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Millions of Texans at Risk of Hunger Despite Economic Recovery

One in six Texas households struggled to avoid hunger in 2014 despite a fully recovered economy, according to new report. Credit: Andrejs Zemdega.
One in six Texas households struggled to avoid hunger in 2014 despite a fully recovered economy, according to new report. Credit: Andrejs Zemdega.
September 14, 2015

AUSTIN, Texas - One-point-seven million Texas households experienced hunger or engaged in coping mechanisms to avoid it at some point last year.

That's more than any other state except California, according to a new report from the U.S. Department of Agriculture.

Celia Cole, CEO with Feeding Texas, says school meal programs and food stamps, now called SNAP, are working, but more needs to be done to protect families.

"We've made some significant gains in Texas in recent years in making sure eligible families are connected to SNAP," says Cole. "But the fact we're still seeing one in six Texas households struggling to avoid hunger, in a fully recovered economy, is cause for some alarm."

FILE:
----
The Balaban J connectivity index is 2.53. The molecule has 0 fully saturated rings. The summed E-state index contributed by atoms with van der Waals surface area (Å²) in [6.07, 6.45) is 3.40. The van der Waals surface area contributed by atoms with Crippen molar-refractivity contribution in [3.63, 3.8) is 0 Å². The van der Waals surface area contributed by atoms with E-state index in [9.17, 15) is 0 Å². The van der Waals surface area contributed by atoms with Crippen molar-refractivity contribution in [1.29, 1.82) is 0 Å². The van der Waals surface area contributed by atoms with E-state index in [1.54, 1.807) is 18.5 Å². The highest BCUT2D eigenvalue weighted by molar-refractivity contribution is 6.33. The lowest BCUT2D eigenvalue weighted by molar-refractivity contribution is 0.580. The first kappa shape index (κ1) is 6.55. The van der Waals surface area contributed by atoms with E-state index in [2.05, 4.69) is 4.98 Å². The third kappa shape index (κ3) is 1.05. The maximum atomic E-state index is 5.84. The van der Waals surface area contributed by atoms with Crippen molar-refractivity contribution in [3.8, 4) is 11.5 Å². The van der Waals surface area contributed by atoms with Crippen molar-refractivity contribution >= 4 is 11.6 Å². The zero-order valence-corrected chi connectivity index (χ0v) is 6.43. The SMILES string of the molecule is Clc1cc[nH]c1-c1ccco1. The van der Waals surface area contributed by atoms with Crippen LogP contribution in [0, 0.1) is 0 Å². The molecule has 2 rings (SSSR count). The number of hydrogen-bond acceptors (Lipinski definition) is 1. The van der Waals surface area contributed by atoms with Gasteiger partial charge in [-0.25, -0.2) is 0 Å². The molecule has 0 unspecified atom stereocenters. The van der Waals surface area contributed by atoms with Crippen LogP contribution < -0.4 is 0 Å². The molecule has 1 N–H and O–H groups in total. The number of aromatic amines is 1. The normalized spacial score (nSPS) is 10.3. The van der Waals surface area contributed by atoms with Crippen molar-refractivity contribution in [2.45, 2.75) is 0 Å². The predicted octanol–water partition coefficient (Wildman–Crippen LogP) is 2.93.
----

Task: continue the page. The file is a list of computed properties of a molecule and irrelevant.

The report shows more than 17 percent of families in Texas, compared with the national rate of just over 14 percent, were at risk of hunger in 2014. Cole adds the number of households facing food insecurity in the state remained statistically unchanged from three years ago.

The report also found 87 percent of Americans who experience food insecurity live in households earning less than 185 percent of the federal poverty line, the equivalent of $37,000 a year for a family of three.

Cole says this means thousands of Texas families, working full-time jobs, are still having a hard time meeting their basic needs.

"We need to increase our investment in the food programs that help people get by when they're not earning enough," she says. "But at the end of the day, as a nation, we need to do more to create opportunities so families can make ends meet on their own."

Cole calls the report's findings "a wake up call," and is urging policy makers to take a hard look at why the economy is not producing enough jobs that allow workers to stop worrying about their next meal.

Eric Galatas, Public News Service - TX